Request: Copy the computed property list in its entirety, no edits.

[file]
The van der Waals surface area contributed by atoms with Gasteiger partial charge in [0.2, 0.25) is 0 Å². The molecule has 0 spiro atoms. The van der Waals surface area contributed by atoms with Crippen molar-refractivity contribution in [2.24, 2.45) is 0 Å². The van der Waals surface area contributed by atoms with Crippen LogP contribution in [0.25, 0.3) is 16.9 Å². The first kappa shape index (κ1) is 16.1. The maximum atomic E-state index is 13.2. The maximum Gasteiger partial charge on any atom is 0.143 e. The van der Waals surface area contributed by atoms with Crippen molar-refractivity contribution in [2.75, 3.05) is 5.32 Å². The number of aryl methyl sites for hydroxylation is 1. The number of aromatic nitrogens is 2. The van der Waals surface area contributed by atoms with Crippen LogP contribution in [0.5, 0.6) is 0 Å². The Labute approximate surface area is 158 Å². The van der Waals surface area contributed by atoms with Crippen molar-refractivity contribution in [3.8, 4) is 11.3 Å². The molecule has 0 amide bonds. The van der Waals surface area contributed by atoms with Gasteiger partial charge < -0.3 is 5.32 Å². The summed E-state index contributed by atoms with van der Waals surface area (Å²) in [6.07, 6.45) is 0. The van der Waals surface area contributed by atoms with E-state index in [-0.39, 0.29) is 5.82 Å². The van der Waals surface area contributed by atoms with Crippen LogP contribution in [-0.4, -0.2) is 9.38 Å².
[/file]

The van der Waals surface area contributed by atoms with Gasteiger partial charge in [0.2, 0.25) is 0 Å². The molecule has 0 spiro atoms. The van der Waals surface area contributed by atoms with Crippen molar-refractivity contribution in [2.24, 2.45) is 0 Å². The van der Waals surface area contributed by atoms with Crippen LogP contribution in [0.25, 0.3) is 16.9 Å². The first kappa shape index (κ1) is 16.1. The maximum atomic E-state index is 13.2. The maximum Gasteiger partial charge on any atom is 0.143 e. The van der Waals surface area contributed by atoms with Crippen molar-refractivity contribution in [2.75, 3.05) is 5.32 Å². The number of aryl methyl sites for hydroxylation is 1. The number of aromatic nitrogens is 2. The van der Waals surface area contributed by atoms with Crippen LogP contribution in [0.5, 0.6) is 0 Å². The Labute approximate surface area is 158 Å². The van der Waals surface area contributed by atoms with Crippen molar-refractivity contribution in [3.8, 4) is 11.3 Å². The molecule has 0 amide bonds. The van der Waals surface area contributed by atoms with Gasteiger partial charge < -0.3 is 5.32 Å². The summed E-state index contributed by atoms with van der Waals surface area (Å²) in [6.07, 6.45) is 0. The van der Waals surface area contributed by atoms with E-state index in [-0.39, 0.29) is 5.82 Å². The van der Waals surface area contributed by atoms with Crippen LogP contribution in [-0.4, -0.2) is 9.38 Å².